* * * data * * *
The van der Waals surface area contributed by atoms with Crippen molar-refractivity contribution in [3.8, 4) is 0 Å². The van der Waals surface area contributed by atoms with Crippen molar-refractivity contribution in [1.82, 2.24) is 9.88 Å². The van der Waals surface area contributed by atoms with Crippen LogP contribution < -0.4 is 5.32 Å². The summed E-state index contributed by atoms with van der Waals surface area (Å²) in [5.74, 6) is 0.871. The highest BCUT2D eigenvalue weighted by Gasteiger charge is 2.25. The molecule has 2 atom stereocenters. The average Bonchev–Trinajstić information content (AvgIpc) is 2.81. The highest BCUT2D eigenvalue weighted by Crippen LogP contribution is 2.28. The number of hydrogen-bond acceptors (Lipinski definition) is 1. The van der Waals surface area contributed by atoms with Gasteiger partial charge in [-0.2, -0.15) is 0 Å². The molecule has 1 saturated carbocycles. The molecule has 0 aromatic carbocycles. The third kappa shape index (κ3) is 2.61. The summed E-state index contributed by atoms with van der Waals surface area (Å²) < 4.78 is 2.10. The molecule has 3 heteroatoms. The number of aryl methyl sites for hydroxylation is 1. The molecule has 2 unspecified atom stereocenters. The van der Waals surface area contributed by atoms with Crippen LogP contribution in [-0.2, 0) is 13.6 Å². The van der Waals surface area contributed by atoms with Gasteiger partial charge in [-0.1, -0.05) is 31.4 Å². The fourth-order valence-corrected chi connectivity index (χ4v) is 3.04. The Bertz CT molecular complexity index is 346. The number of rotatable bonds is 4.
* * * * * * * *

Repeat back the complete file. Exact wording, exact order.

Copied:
The van der Waals surface area contributed by atoms with Crippen molar-refractivity contribution in [3.8, 4) is 0 Å². The van der Waals surface area contributed by atoms with Crippen molar-refractivity contribution in [1.82, 2.24) is 9.88 Å². The van der Waals surface area contributed by atoms with Crippen LogP contribution < -0.4 is 5.32 Å². The summed E-state index contributed by atoms with van der Waals surface area (Å²) in [5.74, 6) is 0.871. The highest BCUT2D eigenvalue weighted by Gasteiger charge is 2.25. The molecule has 2 atom stereocenters. The average Bonchev–Trinajstić information content (AvgIpc) is 2.81. The highest BCUT2D eigenvalue weighted by Crippen LogP contribution is 2.28. The number of hydrogen-bond acceptors (Lipinski definition) is 1. The van der Waals surface area contributed by atoms with Gasteiger partial charge in [-0.2, -0.15) is 0 Å². The molecule has 1 saturated carbocycles. The molecule has 0 aromatic carbocycles. The third kappa shape index (κ3) is 2.61. The summed E-state index contributed by atoms with van der Waals surface area (Å²) < 4.78 is 2.10. The molecule has 3 heteroatoms. The number of aryl methyl sites for hydroxylation is 1. The molecule has 2 unspecified atom stereocenters. The van der Waals surface area contributed by atoms with Crippen LogP contribution in [-0.2, 0) is 13.6 Å². The van der Waals surface area contributed by atoms with Gasteiger partial charge in [-0.1, -0.05) is 31.4 Å². The fourth-order valence-corrected chi connectivity index (χ4v) is 3.04. The Bertz CT molecular complexity index is 346. The number of rotatable bonds is 4.